Even though we already have sophisticated test instruments to assess levels of environmental pollution but can a “coughing fish” provide a better and faster water quality assessment?
By: Ringo Bones
Environmentalists had always been looking for ways to monitor water pollution are turning for help to creatures that have a vested interest in clean water – as in fishes. French technicians began the trend in 1973; they checked the waters of the Oise River by observing one peculiar kind of fish behavior: trout that are swimming upstream reverse their direction upon encountering pollution. Back in April 1974, scientists of the US Environmental Protection Agency announced the discovery of another potentially useful piscatorial reaction in the behavior of bluefish, sunfish, flathead minnows, trout and salmon.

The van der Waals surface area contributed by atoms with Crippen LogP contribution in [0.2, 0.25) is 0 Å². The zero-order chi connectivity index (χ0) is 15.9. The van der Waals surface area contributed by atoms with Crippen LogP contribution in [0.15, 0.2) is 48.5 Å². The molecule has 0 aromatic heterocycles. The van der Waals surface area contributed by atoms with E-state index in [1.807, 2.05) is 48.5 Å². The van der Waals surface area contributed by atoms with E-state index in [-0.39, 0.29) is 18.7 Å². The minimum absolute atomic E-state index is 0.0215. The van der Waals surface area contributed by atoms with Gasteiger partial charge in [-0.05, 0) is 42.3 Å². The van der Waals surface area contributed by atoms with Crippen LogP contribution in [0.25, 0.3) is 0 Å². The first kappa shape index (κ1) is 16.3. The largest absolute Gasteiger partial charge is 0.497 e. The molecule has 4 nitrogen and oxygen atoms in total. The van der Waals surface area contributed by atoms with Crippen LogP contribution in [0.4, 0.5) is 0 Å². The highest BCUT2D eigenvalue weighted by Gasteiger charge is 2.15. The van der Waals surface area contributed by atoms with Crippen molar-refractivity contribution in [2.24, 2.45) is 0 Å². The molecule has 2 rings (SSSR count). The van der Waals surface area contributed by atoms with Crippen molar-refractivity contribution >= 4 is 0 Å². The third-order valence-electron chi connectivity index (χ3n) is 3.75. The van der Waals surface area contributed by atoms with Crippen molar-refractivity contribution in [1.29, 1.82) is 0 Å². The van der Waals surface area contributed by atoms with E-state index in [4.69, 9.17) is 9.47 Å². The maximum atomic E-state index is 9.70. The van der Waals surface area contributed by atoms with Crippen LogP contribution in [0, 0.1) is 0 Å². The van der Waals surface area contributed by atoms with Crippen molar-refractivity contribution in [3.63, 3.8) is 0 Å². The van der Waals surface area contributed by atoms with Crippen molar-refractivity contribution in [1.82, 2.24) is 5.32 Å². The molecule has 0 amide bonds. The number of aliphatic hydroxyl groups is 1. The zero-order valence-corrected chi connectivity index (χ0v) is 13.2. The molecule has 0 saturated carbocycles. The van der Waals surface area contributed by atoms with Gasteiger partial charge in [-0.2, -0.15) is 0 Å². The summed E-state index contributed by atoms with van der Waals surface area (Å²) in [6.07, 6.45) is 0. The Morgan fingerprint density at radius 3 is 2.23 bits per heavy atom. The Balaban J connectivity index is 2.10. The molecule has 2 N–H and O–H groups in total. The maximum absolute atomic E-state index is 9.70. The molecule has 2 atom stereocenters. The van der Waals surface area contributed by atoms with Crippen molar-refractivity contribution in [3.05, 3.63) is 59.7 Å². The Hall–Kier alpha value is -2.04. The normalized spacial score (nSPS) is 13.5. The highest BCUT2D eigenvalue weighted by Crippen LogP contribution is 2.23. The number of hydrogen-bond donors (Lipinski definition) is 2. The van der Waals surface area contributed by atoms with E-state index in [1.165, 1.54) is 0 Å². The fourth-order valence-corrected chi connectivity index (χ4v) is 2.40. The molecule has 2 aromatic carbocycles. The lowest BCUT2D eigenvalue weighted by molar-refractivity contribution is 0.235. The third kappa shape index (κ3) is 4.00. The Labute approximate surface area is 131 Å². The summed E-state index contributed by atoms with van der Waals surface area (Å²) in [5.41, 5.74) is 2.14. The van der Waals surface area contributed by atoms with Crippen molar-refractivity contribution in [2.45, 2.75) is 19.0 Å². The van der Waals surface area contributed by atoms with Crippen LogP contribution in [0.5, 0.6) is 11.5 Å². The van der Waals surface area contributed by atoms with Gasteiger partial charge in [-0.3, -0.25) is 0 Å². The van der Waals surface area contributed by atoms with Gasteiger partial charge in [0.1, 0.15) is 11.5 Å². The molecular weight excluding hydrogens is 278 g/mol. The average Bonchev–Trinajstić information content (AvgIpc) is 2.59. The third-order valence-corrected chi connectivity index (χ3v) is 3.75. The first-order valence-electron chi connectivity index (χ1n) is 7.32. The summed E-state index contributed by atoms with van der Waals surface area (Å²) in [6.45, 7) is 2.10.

The researchers had found out that the fish began to cough more frequently when concentrations of mercury and copper became great enough to interfere with growth and reproduction. Aquatic biologist Robert Drummond, who directed the study, suggested that monitoring devices could be installed in waters near industrial and waste-treatment plants to record fish coughing and sounds an alarm if there were any sudden increase. Environmentalists would thus be warned that a plant in the vicinity was releasing a potentially harmful effluent into the water and would be able to act immediately to halt the discharge.